15 July 2016

Balinese Traditions

Whether you’ve been visiting Bali for years or you’re planning you first trip, there are plenty of things about the Balinese people that you probably don’t know. Customs and traditions unique to the Balinese have been passed down from generation to generation for centuries, and many of these customs still hold fast even with the most modern generations. Here are some Balinese Customs you might find interesting:

Long Hair Don’t Care. When a woman becomes pregnant her husband is forbidden to cut his hair until the baby is born. In many villages this also goes for the wife, but it is less noticeable for them than it is for men who might normally wear their hair short. If someone you know is usually well groomed but suddenly looks in need of a good hair cut, chances are his wife is pregnant! It seems it’s just thought to be bad luck.

Where do all the Bodies Go? This is shocking for some, but most villages have mass cremations every 5 years as it is very expensive to pay for a single cremation. But what happens to the deceased in the meantime, you ask? Well…family members are buried and given a small funeral and then the night before the mass cremation the men in the village will dig up the bones in preparation for cremation. Up to about a month before a mass cremation bodies will be buried but after that it is considered too soon to include them in the cremation as the body won’t have time to decompose enough to be exhumed. These souls have to wait another 5 years in the ground.

Everyone Has a Twin. When babies are born in Bali, as soon as the cord is cut their placenta, or ari-ari, is whisked off to the family compound and buried in the family temple or in front of the family home. The placenta is considered to be the twin of the baby and will protect them throughout their life. The placentas of male children are buried on the right side of the house and females on the left. Offerings are left on the burial spot and a candle or lantern is kept burning above the placenta for the first 42 days of the baby’s life.

Don’t Touch. As in a number of other cultures, in Bali it is very rude to touch someone on the head. This isn’t really an issue amongst adults, but many Westerners forget and pat or rub children on the head out of affection. It is not something most people will get angry about if you are foreign and aren’t aware of this faux pas, but out of respect please try to remember heads are the most sacred part of the body and should not be touched.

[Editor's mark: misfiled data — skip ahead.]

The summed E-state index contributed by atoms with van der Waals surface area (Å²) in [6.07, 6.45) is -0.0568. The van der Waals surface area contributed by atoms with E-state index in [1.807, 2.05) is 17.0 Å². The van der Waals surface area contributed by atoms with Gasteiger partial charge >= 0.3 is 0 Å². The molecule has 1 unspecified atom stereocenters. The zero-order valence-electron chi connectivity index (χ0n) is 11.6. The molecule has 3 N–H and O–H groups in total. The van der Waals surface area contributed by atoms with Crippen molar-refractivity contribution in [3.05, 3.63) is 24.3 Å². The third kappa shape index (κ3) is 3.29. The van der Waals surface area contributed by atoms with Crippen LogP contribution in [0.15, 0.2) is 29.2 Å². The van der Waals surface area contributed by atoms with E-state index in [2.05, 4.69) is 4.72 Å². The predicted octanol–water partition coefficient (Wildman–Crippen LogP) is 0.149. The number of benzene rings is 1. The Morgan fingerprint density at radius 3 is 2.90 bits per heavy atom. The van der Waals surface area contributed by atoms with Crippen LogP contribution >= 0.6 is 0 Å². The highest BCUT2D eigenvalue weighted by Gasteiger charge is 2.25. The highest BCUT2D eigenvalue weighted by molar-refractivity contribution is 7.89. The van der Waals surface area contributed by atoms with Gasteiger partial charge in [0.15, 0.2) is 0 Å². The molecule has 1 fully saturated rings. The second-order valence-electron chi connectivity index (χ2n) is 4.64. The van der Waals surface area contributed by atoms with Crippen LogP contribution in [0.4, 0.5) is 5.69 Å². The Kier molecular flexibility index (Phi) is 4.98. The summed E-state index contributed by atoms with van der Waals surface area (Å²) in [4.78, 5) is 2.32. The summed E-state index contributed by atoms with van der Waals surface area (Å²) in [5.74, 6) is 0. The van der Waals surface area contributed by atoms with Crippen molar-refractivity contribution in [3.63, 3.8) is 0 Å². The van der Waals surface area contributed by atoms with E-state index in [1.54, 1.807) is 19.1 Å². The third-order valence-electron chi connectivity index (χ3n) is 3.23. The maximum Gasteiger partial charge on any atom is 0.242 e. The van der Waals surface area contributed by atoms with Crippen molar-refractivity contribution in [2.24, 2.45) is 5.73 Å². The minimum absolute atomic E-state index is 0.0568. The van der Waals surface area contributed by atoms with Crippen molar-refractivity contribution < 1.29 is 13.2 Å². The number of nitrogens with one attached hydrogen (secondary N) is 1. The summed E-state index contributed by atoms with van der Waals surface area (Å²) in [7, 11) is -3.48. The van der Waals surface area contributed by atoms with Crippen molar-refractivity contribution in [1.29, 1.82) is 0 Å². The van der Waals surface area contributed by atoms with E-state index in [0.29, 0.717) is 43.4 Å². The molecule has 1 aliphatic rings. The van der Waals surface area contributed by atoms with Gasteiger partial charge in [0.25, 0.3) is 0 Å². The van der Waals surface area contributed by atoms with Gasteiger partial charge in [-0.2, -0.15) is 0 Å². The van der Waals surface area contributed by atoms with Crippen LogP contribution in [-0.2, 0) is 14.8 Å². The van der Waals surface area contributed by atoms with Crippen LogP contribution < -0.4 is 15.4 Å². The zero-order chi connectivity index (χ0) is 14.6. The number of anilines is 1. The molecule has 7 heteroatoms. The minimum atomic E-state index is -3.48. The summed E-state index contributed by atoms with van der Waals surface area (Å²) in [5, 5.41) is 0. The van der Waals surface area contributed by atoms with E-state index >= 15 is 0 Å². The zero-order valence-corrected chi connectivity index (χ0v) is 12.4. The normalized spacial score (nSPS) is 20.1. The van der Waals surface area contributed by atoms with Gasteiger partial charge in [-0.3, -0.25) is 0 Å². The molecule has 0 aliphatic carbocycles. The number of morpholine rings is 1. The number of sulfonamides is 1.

Pillows are for Heads. Leading on from number 4, you also don’t want to sit or put your feet on pillows. By all means if you are in your hotel room go ahead, but if you happen to be in a Balinese household bum and feet = dirty/spiritually unclean. Pillows are for your head, which is the “cleanest” part of your body so using them for lower bits of your body is a no no.

A Different Type of Bull Riding. Can you imagine if you saw someone climb on their mother or father’s coffin at their funeral and ride it to the cemetery? That’s exactly what you’ll see during a Balinese cremation. The son or other male family members climb atop the bull (called a lembu) or tower, which carries the body of the deceased. The black taurus is brought to the cremation place, a child of the family riding on it. The ride isn’t a smooth one either, so you’ll see the rider hanging on for dear life. The men carrying the coffin will run, spin it and bounce it around to confuse bad spirits that might try to get to the deceased on the way to the cemetery.

Cockfighting Superstitions. On the way to a cockfight men will look very closely for signs that their luck will be good. If they pass a broken penjor or if a pregnant woman waves at them they will immediately turn around and go home because those are some of the worst signs. It is a requirement for each temple on the island to host a cockfight every year. The spilled blood is considered a sacrifice and the only way to ensure good harvests. A sign we might take as the worst luck but they see as fantastic is if a dog pees on their cock’s cage their luck is in that day! One of the wonderful things about visiting or living in Bali are the unique customs and traditions. This is what makes Bali so interesting to foreigners and one of the most amazing cultures in the world.

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